It looks like you're using an Ad Blocker.
Please white-list or disable AboveTopSecret.com in your ad-blocking tool.
Some features of ATS will be disabled while you continue to use an ad-blocker.
Fukushima’s nuclear meltdown puts forest industry near collapse.
High levels of radiation, planned evacuations and no-entry zones as a result of the meltdown at Fukushima’s Daiichi nuclear facility have combined to place the prefecture’s forest industry in danger of collapse.
As news continues surfacing showing the nuclear disaster was far greater than government and power company officials initially reported, its negative impact continues spreading throughout the region. Towns which were once part of the government’s stay-indoors policy are now being designated as emergency evacuation preparation zones. As a result, long-term ramifications of the nuclear catastrophe are beginning to be felt.
Approximately 341,000 acres (138,000 hectares) in Fukushima Prefecture are under the jurisdiction of five forestry cooperatives, based on information from the Fukushima Prefectural Government and an association of prefecture forestry cooperatives. Located in 11 municipalities, the woodlands are either part of a no-entry zone or required evacuation areas in coming weeks, based on government orders.
The operator of the Fukushima Daiichi nuclear plant will release air from inside the No.2 reactor building after lowing its intense radioactivity and high humidity, which have been hampering the work to restore its cooling system.
The No.2 reactor building has 99.9 percent humidity and high levels of radioactivity, which make it hard for workers in protective gear to work inside it for long periods.
Tokyo Electric Power Company, or TEPCO, plans to install air filters to lower the contamination and humidity, and then open the building's doors to let out the air.
Originally posted by zworld
reply to post by Wertwog
Thanks Wertwog for Silverloks postings. I must add though that shortly after 3 popped, there was intense discussion on all forums and blogsites, and people have dissected the data and photos endlessly, and at the end of the day all camps had to agree to disagree because nothing could be proven one way or the other.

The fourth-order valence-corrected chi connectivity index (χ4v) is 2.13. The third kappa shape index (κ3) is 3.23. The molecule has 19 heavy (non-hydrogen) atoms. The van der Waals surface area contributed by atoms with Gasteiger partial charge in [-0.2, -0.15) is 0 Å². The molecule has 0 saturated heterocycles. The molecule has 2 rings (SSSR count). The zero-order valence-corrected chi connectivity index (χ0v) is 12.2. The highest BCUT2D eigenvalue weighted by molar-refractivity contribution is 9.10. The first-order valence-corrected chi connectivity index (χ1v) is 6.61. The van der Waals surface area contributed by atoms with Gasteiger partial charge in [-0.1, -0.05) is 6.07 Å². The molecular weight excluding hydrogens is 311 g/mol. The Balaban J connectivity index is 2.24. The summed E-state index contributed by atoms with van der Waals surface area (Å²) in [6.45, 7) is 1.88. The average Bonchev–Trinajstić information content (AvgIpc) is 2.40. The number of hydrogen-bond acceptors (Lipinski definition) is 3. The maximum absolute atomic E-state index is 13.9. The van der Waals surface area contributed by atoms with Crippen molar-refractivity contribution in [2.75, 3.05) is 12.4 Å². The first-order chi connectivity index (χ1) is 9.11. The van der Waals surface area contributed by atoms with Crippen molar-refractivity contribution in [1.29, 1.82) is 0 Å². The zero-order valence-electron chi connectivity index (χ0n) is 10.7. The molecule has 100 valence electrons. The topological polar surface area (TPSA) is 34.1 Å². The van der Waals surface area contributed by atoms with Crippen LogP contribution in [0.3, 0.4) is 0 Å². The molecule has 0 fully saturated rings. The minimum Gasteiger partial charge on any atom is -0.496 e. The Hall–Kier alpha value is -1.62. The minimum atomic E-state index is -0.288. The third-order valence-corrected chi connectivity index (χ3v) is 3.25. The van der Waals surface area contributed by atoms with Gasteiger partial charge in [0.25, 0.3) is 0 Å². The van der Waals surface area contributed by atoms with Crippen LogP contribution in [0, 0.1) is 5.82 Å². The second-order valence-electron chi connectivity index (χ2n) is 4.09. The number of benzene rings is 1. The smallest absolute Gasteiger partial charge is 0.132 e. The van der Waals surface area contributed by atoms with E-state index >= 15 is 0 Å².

Things that were agreed upon were that the three audio pops in the original video were not of the explosion and were added afterwards, and the structural damage to the roof did not support the theory that the cap was blown through the roof. And the configuration of the SFP and equipment pools (if memory serves which isnt always the case) was under constant discussion until someone hacked a floor diagram of the building (or was that 4.....hmmmm?).
At the end of the day though it didn't seem to really matter to me, and I went with the theory that hydrogen escaped from both the RPV and containment, as well as the SFP, followed by prompt criticality. But i wouldnt bet on it cause its still just a hunch. And Silverloks (and T-Cups at PF) theory could very well be right on except for the cap and Elvis leaving the building.
But I appreciate your digging through the posts for us. Its something I hate doing but have spent hours doing for other stuff.
Radioactive sewage sludge is quickly filling up treatment facilities in eastern Japan as recycling companies have refused to accept it for safety reasons.
Radioactive cesium was first detected in sludge at a sewage treatment facility in Koriyama, Fukushima Prefecture, on May 1.
Radioactive sewage sludge has since turned up at facilities inTokyo, Kanagawa, Saitama and other prefectures.
Tokyo Electric Power Company says oil has leaked into the sea from another suspended nuclear power plant in Fukushima. The utility sees the oil leaked from a transformer at the plant after the March 11th earthquake.
TEPCO employees found the leaked oil in seawater near the water outlets of Reactors 3 and 4 at the Fukushima Daini power plant. The plant is about 10 kilometers south of Tepco's crippled Daiichi nuclear complex.